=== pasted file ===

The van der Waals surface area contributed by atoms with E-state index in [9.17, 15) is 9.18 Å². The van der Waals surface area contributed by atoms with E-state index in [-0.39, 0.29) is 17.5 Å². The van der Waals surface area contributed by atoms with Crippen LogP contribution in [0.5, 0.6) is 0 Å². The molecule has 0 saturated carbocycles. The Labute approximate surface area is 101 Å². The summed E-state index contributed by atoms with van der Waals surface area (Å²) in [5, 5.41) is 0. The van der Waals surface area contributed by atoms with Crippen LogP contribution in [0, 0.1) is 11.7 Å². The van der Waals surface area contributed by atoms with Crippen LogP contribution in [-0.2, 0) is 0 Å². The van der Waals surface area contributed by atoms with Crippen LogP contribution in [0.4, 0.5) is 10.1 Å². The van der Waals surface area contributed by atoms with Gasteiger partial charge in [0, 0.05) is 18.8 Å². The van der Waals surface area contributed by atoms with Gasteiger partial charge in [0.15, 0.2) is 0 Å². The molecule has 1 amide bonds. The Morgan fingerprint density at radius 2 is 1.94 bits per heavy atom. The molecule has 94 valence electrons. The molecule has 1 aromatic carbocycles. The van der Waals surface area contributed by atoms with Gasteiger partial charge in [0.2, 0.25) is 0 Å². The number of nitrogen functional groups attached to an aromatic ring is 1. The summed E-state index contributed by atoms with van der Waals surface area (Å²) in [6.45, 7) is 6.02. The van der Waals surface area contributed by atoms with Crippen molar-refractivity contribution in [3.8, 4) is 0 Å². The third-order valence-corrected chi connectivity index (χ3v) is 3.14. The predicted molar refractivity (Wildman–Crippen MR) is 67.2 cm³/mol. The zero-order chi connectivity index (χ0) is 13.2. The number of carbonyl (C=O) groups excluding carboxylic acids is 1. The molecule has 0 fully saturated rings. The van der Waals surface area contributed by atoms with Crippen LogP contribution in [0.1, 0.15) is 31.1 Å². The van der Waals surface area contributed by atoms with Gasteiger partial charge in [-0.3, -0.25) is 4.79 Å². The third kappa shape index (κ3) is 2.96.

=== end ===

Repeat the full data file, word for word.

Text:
The van der Waals surface area contributed by atoms with E-state index in [9.17, 15) is 9.18 Å². The van der Waals surface area contributed by atoms with E-state index in [-0.39, 0.29) is 17.5 Å². The van der Waals surface area contributed by atoms with Crippen LogP contribution in [0.5, 0.6) is 0 Å². The molecule has 0 saturated carbocycles. The Labute approximate surface area is 101 Å². The summed E-state index contributed by atoms with van der Waals surface area (Å²) in [5, 5.41) is 0. The van der Waals surface area contributed by atoms with Crippen LogP contribution in [0, 0.1) is 11.7 Å². The van der Waals surface area contributed by atoms with Crippen LogP contribution in [-0.2, 0) is 0 Å². The van der Waals surface area contributed by atoms with Crippen LogP contribution in [0.4, 0.5) is 10.1 Å². The van der Waals surface area contributed by atoms with Gasteiger partial charge in [0, 0.05) is 18.8 Å². The van der Waals surface area contributed by atoms with Gasteiger partial charge in [0.15, 0.2) is 0 Å². The molecule has 1 amide bonds. The Morgan fingerprint density at radius 2 is 1.94 bits per heavy atom. The molecule has 94 valence electrons. The molecule has 1 aromatic carbocycles. The van der Waals surface area contributed by atoms with Gasteiger partial charge in [0.2, 0.25) is 0 Å². The number of nitrogen functional groups attached to an aromatic ring is 1. The summed E-state index contributed by atoms with van der Waals surface area (Å²) in [6.45, 7) is 6.02. The van der Waals surface area contributed by atoms with Crippen molar-refractivity contribution in [3.8, 4) is 0 Å². The third-order valence-corrected chi connectivity index (χ3v) is 3.14. The predicted molar refractivity (Wildman–Crippen MR) is 67.2 cm³/mol. The zero-order chi connectivity index (χ0) is 13.2. The number of carbonyl (C=O) groups excluding carboxylic acids is 1. The molecule has 0 fully saturated rings. The van der Waals surface area contributed by atoms with Crippen LogP contribution in [0.1, 0.15) is 31.1 Å². The van der Waals surface area contributed by atoms with Gasteiger partial charge in [-0.3, -0.25) is 4.79 Å². The third kappa shape index (κ3) is 2.96.